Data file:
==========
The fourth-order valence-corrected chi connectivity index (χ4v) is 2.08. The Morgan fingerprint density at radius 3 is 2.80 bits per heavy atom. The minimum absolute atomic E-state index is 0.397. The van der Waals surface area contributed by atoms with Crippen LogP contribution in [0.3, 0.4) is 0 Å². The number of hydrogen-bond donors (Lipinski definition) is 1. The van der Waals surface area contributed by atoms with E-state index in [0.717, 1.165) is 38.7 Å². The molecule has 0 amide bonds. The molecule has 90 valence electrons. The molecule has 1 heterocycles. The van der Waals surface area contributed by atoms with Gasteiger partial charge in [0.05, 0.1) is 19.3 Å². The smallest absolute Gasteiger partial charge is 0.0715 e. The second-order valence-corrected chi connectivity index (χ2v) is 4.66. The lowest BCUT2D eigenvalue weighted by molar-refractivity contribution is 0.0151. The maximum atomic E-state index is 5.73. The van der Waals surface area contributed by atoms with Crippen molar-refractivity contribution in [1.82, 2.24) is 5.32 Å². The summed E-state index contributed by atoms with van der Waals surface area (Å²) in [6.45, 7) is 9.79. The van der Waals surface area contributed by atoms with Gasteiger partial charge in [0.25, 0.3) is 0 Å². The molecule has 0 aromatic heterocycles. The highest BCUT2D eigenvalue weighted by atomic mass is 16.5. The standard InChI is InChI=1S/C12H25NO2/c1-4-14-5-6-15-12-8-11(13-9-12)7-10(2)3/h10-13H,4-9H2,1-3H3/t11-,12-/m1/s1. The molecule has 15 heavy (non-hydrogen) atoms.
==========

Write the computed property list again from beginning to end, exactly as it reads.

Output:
The fourth-order valence-corrected chi connectivity index (χ4v) is 2.08. The Morgan fingerprint density at radius 3 is 2.80 bits per heavy atom. The minimum absolute atomic E-state index is 0.397. The van der Waals surface area contributed by atoms with Crippen LogP contribution in [0.3, 0.4) is 0 Å². The number of hydrogen-bond donors (Lipinski definition) is 1. The van der Waals surface area contributed by atoms with E-state index in [0.717, 1.165) is 38.7 Å². The molecule has 0 amide bonds. The molecule has 90 valence electrons. The molecule has 1 heterocycles. The van der Waals surface area contributed by atoms with Gasteiger partial charge in [0.05, 0.1) is 19.3 Å². The smallest absolute Gasteiger partial charge is 0.0715 e. The second-order valence-corrected chi connectivity index (χ2v) is 4.66. The lowest BCUT2D eigenvalue weighted by molar-refractivity contribution is 0.0151. The maximum atomic E-state index is 5.73. The van der Waals surface area contributed by atoms with Crippen molar-refractivity contribution in [1.82, 2.24) is 5.32 Å². The summed E-state index contributed by atoms with van der Waals surface area (Å²) in [6.45, 7) is 9.79. The van der Waals surface area contributed by atoms with Gasteiger partial charge in [0.25, 0.3) is 0 Å². The molecule has 0 aromatic heterocycles. The highest BCUT2D eigenvalue weighted by atomic mass is 16.5. The standard InChI is InChI=1S/C12H25NO2/c1-4-14-5-6-15-12-8-11(13-9-12)7-10(2)3/h10-13H,4-9H2,1-3H3/t11-,12-/m1/s1. The molecule has 15 heavy (non-hydrogen) atoms.